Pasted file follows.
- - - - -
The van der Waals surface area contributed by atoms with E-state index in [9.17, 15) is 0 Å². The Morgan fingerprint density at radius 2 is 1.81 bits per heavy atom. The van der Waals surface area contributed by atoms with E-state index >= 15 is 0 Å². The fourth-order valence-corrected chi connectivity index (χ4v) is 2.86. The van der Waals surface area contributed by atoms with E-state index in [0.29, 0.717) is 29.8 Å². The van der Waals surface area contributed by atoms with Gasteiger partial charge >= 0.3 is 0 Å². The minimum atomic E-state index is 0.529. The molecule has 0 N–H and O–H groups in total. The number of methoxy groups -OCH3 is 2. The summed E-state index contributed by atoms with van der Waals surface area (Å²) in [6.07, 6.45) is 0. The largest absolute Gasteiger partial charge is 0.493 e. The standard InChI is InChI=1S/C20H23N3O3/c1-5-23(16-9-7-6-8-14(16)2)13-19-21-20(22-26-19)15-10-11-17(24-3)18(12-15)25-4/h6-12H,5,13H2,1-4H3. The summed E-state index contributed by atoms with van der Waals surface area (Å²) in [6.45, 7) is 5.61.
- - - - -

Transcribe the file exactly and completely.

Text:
The van der Waals surface area contributed by atoms with E-state index in [9.17, 15) is 0 Å². The Morgan fingerprint density at radius 2 is 1.81 bits per heavy atom. The van der Waals surface area contributed by atoms with E-state index >= 15 is 0 Å². The fourth-order valence-corrected chi connectivity index (χ4v) is 2.86. The van der Waals surface area contributed by atoms with E-state index in [0.29, 0.717) is 29.8 Å². The van der Waals surface area contributed by atoms with Gasteiger partial charge >= 0.3 is 0 Å². The minimum atomic E-state index is 0.529. The molecule has 0 N–H and O–H groups in total. The number of methoxy groups -OCH3 is 2. The summed E-state index contributed by atoms with van der Waals surface area (Å²) in [6.07, 6.45) is 0. The largest absolute Gasteiger partial charge is 0.493 e. The standard InChI is InChI=1S/C20H23N3O3/c1-5-23(16-9-7-6-8-14(16)2)13-19-21-20(22-26-19)15-10-11-17(24-3)18(12-15)25-4/h6-12H,5,13H2,1-4H3. The summed E-state index contributed by atoms with van der Waals surface area (Å²) in [6.45, 7) is 5.61.